Carl ORFF (1895-1982)
Carmina Burana [58:05]
Die Kluge (highlights) [17:50]
Janice Harsanyi (soprano), Rudolph Petrak (tenor), Harve Presnell (baritone)
Rutgers University Choir
Philadelphia Orchestra/Eugene Ormandy
Philharmonia Orchestra/Wolfgang Sawallisch (Die Kluge)
rec. ADD, stereo, 1960/1
ALTO ALC 1219 [75:45]
Ormandy’s Carmina Burana and Catulli Carmina were highly thought of when first issued and have reappeared on Sony Essential Classics. The praise that has come their way is no surprise. After all, the only downside to Ormandy’s Walton Belshazzar’s Feast (review) is that Rutgers University Choir – the same choir used here - sounds singer-depleted and lacks oomph. Otherwise it’s a redoubtable version.
The choir in the case of the present disc sounds more than sufficiently full voiced. What’s more they have been drilled to enunciating perfection in this virtuoso work. Listen to the way they peck out the words of the Ecce Gratium with teeth biting down into the bone. There’s the most agreeable savagery about the singing of Were diu werkt alle min and Quando sumus. They are fully equal to the tongue twisting of Si Puer cum puellula.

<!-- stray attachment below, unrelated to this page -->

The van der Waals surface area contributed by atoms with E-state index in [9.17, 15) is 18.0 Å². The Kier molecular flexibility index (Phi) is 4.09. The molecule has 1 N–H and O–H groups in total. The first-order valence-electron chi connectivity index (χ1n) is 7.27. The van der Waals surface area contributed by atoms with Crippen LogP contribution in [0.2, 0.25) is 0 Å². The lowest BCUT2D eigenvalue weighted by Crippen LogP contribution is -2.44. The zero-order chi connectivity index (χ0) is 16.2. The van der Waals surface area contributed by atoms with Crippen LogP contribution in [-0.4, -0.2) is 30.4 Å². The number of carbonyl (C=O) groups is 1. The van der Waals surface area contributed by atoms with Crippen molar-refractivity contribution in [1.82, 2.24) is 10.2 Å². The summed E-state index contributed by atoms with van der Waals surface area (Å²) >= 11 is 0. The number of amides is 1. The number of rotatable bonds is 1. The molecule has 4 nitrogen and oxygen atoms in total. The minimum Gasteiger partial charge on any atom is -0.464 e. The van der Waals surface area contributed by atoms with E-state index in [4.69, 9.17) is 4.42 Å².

As for the excerpts from Die Kluge these do not survive the translation from vinyl to digital quite as well as the Ormandy tracks. I noted some distortion at the start of the knees-up that is Als die treue ward geboren. Still, it is lovely to hear Paul Kuen, Hermann Prey and Gustav Neidlinger. The rhythmic pepper to be heard in these 18 minutes of music confirms the affinity here with Carmina Burana. If you like one you will like the other and broaden your horizons into the bargain.
There are no words but the track-listing is very full. The notes are by James Murray. He even goes to the trouble to provide decent mini-profiles of every one of the singers and of the two conductors.
The Carmina Burana recording wears its fifty years lightly and still sounds very good indeed - well equal to the demands of what is an elite performance.
  Rob Barnett
Classic Carmina Burana from Ormandy and a gentle introduction to Die Kluge.

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